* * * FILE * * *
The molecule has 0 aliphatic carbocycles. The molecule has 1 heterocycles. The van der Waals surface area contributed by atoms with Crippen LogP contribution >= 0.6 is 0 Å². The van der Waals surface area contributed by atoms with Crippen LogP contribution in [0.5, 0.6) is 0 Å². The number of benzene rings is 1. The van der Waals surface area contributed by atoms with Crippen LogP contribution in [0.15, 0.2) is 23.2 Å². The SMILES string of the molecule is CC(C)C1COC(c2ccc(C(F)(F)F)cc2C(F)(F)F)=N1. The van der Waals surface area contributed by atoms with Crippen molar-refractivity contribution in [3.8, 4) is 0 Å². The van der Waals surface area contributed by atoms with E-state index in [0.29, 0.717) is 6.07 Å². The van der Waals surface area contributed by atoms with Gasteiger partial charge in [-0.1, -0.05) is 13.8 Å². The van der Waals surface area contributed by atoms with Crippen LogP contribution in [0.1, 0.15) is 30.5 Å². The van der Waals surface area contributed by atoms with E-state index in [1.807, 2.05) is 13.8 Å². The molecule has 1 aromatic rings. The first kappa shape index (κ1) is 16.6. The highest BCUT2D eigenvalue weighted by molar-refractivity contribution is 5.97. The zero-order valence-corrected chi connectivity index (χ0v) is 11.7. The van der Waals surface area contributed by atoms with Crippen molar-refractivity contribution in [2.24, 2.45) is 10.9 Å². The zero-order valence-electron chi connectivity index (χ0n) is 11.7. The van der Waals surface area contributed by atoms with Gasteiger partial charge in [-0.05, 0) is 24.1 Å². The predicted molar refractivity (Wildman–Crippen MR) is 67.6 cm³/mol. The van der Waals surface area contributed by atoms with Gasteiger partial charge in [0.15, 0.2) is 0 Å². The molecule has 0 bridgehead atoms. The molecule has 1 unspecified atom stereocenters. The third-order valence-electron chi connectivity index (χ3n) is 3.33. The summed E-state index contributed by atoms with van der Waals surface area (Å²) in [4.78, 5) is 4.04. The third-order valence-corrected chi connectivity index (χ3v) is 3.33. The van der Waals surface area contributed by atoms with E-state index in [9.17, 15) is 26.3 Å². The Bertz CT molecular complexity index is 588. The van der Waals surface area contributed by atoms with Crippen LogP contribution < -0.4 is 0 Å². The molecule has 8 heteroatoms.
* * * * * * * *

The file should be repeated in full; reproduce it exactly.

The molecule has 0 aliphatic carbocycles. The molecule has 1 heterocycles. The van der Waals surface area contributed by atoms with Crippen LogP contribution >= 0.6 is 0 Å². The van der Waals surface area contributed by atoms with Crippen LogP contribution in [0.5, 0.6) is 0 Å². The number of benzene rings is 1. The van der Waals surface area contributed by atoms with Crippen LogP contribution in [0.15, 0.2) is 23.2 Å². The SMILES string of the molecule is CC(C)C1COC(c2ccc(C(F)(F)F)cc2C(F)(F)F)=N1. The van der Waals surface area contributed by atoms with Crippen molar-refractivity contribution in [3.8, 4) is 0 Å². The van der Waals surface area contributed by atoms with E-state index in [0.29, 0.717) is 6.07 Å². The van der Waals surface area contributed by atoms with Gasteiger partial charge in [-0.1, -0.05) is 13.8 Å². The van der Waals surface area contributed by atoms with Crippen LogP contribution in [0.1, 0.15) is 30.5 Å². The van der Waals surface area contributed by atoms with E-state index in [1.807, 2.05) is 13.8 Å². The molecule has 1 aromatic rings. The first kappa shape index (κ1) is 16.6. The highest BCUT2D eigenvalue weighted by molar-refractivity contribution is 5.97. The zero-order valence-corrected chi connectivity index (χ0v) is 11.7. The van der Waals surface area contributed by atoms with Crippen molar-refractivity contribution in [2.24, 2.45) is 10.9 Å². The zero-order valence-electron chi connectivity index (χ0n) is 11.7. The van der Waals surface area contributed by atoms with Gasteiger partial charge in [-0.05, 0) is 24.1 Å². The predicted molar refractivity (Wildman–Crippen MR) is 67.6 cm³/mol. The van der Waals surface area contributed by atoms with Gasteiger partial charge in [0.15, 0.2) is 0 Å². The molecule has 0 bridgehead atoms. The molecule has 1 unspecified atom stereocenters. The third-order valence-electron chi connectivity index (χ3n) is 3.33. The summed E-state index contributed by atoms with van der Waals surface area (Å²) in [4.78, 5) is 4.04. The third-order valence-corrected chi connectivity index (χ3v) is 3.33. The van der Waals surface area contributed by atoms with E-state index in [9.17, 15) is 26.3 Å². The Bertz CT molecular complexity index is 588. The van der Waals surface area contributed by atoms with Crippen LogP contribution < -0.4 is 0 Å². The molecule has 8 heteroatoms.